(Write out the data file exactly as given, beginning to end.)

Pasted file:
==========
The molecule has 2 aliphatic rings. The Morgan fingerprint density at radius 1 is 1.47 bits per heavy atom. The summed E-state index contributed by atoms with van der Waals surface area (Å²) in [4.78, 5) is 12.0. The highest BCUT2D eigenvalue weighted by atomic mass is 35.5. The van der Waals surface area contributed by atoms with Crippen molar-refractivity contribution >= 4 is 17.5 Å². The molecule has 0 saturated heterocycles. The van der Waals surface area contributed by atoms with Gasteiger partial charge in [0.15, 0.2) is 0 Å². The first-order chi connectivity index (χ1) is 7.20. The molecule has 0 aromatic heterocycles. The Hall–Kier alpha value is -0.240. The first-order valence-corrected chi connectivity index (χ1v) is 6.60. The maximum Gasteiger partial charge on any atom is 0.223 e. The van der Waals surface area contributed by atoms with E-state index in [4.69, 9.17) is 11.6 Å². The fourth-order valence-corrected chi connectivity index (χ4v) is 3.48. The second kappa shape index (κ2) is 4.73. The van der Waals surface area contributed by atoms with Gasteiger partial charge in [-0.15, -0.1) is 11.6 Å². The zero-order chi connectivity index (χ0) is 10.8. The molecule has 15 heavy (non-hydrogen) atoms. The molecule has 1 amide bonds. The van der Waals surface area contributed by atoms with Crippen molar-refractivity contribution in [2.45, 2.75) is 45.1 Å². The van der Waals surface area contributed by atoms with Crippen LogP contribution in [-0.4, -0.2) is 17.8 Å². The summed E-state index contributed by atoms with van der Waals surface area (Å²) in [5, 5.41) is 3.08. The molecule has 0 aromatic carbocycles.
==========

The molecule has 2 aliphatic rings. The Morgan fingerprint density at radius 1 is 1.47 bits per heavy atom. The summed E-state index contributed by atoms with van der Waals surface area (Å²) in [4.78, 5) is 12.0. The highest BCUT2D eigenvalue weighted by atomic mass is 35.5. The van der Waals surface area contributed by atoms with Crippen molar-refractivity contribution >= 4 is 17.5 Å². The molecule has 0 saturated heterocycles. The van der Waals surface area contributed by atoms with Gasteiger partial charge in [0.15, 0.2) is 0 Å². The first-order chi connectivity index (χ1) is 7.20. The molecule has 0 aromatic heterocycles. The Hall–Kier alpha value is -0.240. The first-order valence-corrected chi connectivity index (χ1v) is 6.60. The maximum Gasteiger partial charge on any atom is 0.223 e. The van der Waals surface area contributed by atoms with E-state index in [4.69, 9.17) is 11.6 Å². The fourth-order valence-corrected chi connectivity index (χ4v) is 3.48. The second kappa shape index (κ2) is 4.73. The van der Waals surface area contributed by atoms with Gasteiger partial charge in [-0.15, -0.1) is 11.6 Å². The zero-order chi connectivity index (χ0) is 10.8. The molecule has 15 heavy (non-hydrogen) atoms. The molecule has 1 amide bonds. The van der Waals surface area contributed by atoms with Crippen molar-refractivity contribution in [2.45, 2.75) is 45.1 Å². The van der Waals surface area contributed by atoms with Crippen LogP contribution in [-0.4, -0.2) is 17.8 Å². The summed E-state index contributed by atoms with van der Waals surface area (Å²) in [5, 5.41) is 3.08. The molecule has 0 aromatic carbocycles.